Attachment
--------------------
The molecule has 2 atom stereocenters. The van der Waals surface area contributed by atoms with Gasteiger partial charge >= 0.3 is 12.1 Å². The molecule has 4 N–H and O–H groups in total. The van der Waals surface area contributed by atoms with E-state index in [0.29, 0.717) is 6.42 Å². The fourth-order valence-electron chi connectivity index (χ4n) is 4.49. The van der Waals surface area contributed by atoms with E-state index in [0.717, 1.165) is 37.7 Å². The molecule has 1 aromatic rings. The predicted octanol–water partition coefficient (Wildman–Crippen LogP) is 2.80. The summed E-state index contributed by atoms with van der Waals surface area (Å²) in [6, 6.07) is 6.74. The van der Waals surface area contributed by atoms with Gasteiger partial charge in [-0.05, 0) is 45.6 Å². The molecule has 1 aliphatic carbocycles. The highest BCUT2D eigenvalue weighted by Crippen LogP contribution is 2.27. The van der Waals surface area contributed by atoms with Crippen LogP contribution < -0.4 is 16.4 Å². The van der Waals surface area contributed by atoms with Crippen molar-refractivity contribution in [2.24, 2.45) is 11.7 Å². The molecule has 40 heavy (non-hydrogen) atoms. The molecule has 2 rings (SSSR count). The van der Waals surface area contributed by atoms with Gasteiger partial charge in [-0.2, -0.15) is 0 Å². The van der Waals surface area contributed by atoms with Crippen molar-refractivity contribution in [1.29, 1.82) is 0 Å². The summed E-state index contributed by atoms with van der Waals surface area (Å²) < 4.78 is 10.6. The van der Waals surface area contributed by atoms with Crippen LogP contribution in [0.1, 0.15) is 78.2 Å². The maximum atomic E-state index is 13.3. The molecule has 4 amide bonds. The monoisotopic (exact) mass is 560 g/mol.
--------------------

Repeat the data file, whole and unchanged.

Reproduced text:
The molecule has 2 atom stereocenters. The van der Waals surface area contributed by atoms with Gasteiger partial charge >= 0.3 is 12.1 Å². The molecule has 4 N–H and O–H groups in total. The van der Waals surface area contributed by atoms with E-state index in [0.29, 0.717) is 6.42 Å². The fourth-order valence-electron chi connectivity index (χ4n) is 4.49. The van der Waals surface area contributed by atoms with E-state index in [0.717, 1.165) is 37.7 Å². The molecule has 1 aromatic rings. The predicted octanol–water partition coefficient (Wildman–Crippen LogP) is 2.80. The summed E-state index contributed by atoms with van der Waals surface area (Å²) in [6, 6.07) is 6.74. The van der Waals surface area contributed by atoms with Gasteiger partial charge in [-0.05, 0) is 45.6 Å². The molecule has 1 aliphatic carbocycles. The highest BCUT2D eigenvalue weighted by Crippen LogP contribution is 2.27. The van der Waals surface area contributed by atoms with Crippen LogP contribution < -0.4 is 16.4 Å². The van der Waals surface area contributed by atoms with Crippen molar-refractivity contribution in [2.24, 2.45) is 11.7 Å². The molecule has 40 heavy (non-hydrogen) atoms. The molecule has 2 rings (SSSR count). The van der Waals surface area contributed by atoms with Gasteiger partial charge in [-0.2, -0.15) is 0 Å². The van der Waals surface area contributed by atoms with Crippen molar-refractivity contribution in [1.29, 1.82) is 0 Å². The summed E-state index contributed by atoms with van der Waals surface area (Å²) < 4.78 is 10.6. The van der Waals surface area contributed by atoms with Crippen LogP contribution in [0.1, 0.15) is 78.2 Å². The maximum atomic E-state index is 13.3. The molecule has 4 amide bonds. The monoisotopic (exact) mass is 560 g/mol.